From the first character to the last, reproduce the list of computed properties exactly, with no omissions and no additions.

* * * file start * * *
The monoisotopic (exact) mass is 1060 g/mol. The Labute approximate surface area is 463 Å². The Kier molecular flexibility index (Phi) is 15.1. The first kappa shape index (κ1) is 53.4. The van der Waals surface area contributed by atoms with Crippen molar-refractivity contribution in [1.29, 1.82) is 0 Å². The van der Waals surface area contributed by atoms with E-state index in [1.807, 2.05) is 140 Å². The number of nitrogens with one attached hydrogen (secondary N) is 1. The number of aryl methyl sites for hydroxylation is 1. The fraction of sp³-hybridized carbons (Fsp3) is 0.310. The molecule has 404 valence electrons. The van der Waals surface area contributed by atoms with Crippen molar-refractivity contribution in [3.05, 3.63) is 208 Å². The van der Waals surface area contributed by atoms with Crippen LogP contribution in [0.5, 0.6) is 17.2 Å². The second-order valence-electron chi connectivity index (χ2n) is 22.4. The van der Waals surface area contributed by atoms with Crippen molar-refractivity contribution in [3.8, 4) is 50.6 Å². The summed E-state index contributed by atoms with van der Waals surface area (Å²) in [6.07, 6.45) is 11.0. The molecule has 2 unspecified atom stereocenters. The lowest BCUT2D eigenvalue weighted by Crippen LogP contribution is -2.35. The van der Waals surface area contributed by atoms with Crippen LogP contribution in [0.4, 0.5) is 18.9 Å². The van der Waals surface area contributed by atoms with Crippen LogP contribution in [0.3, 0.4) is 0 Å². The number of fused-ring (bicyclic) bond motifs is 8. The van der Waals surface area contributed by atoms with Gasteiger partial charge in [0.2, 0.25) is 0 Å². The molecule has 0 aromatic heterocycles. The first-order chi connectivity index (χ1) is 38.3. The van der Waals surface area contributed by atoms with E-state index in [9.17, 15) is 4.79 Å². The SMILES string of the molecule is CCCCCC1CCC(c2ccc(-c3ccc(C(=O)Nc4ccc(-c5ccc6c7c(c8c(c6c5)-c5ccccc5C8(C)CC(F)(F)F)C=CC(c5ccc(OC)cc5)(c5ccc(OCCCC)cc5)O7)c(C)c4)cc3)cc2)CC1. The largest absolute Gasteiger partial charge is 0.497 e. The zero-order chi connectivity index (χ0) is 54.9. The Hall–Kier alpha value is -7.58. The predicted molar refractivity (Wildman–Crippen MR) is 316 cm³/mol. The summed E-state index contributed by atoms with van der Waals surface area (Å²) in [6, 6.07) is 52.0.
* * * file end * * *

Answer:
The monoisotopic (exact) mass is 1060 g/mol. The Labute approximate surface area is 463 Å². The Kier molecular flexibility index (Phi) is 15.1. The first kappa shape index (κ1) is 53.4. The van der Waals surface area contributed by atoms with Crippen molar-refractivity contribution in [1.29, 1.82) is 0 Å². The van der Waals surface area contributed by atoms with E-state index in [1.807, 2.05) is 140 Å². The number of nitrogens with one attached hydrogen (secondary N) is 1. The number of aryl methyl sites for hydroxylation is 1. The fraction of sp³-hybridized carbons (Fsp3) is 0.310. The molecule has 404 valence electrons. The van der Waals surface area contributed by atoms with Crippen molar-refractivity contribution in [3.05, 3.63) is 208 Å². The van der Waals surface area contributed by atoms with Crippen LogP contribution in [0.5, 0.6) is 17.2 Å². The second-order valence-electron chi connectivity index (χ2n) is 22.4. The van der Waals surface area contributed by atoms with Crippen molar-refractivity contribution in [3.8, 4) is 50.6 Å². The summed E-state index contributed by atoms with van der Waals surface area (Å²) in [6.07, 6.45) is 11.0. The molecule has 2 unspecified atom stereocenters. The lowest BCUT2D eigenvalue weighted by Crippen LogP contribution is -2.35. The van der Waals surface area contributed by atoms with Crippen LogP contribution in [0.4, 0.5) is 18.9 Å². The van der Waals surface area contributed by atoms with Crippen LogP contribution in [0.3, 0.4) is 0 Å². The number of fused-ring (bicyclic) bond motifs is 8. The van der Waals surface area contributed by atoms with Gasteiger partial charge in [0.2, 0.25) is 0 Å². The molecule has 0 aromatic heterocycles. The first-order chi connectivity index (χ1) is 38.3. The van der Waals surface area contributed by atoms with E-state index in [9.17, 15) is 4.79 Å². The SMILES string of the molecule is CCCCCC1CCC(c2ccc(-c3ccc(C(=O)Nc4ccc(-c5ccc6c7c(c8c(c6c5)-c5ccccc5C8(C)CC(F)(F)F)C=CC(c5ccc(OC)cc5)(c5ccc(OCCCC)cc5)O7)c(C)c4)cc3)cc2)CC1. The largest absolute Gasteiger partial charge is 0.497 e. The zero-order chi connectivity index (χ0) is 54.9. The Hall–Kier alpha value is -7.58. The predicted molar refractivity (Wildman–Crippen MR) is 316 cm³/mol. The summed E-state index contributed by atoms with van der Waals surface area (Å²) in [6, 6.07) is 52.0.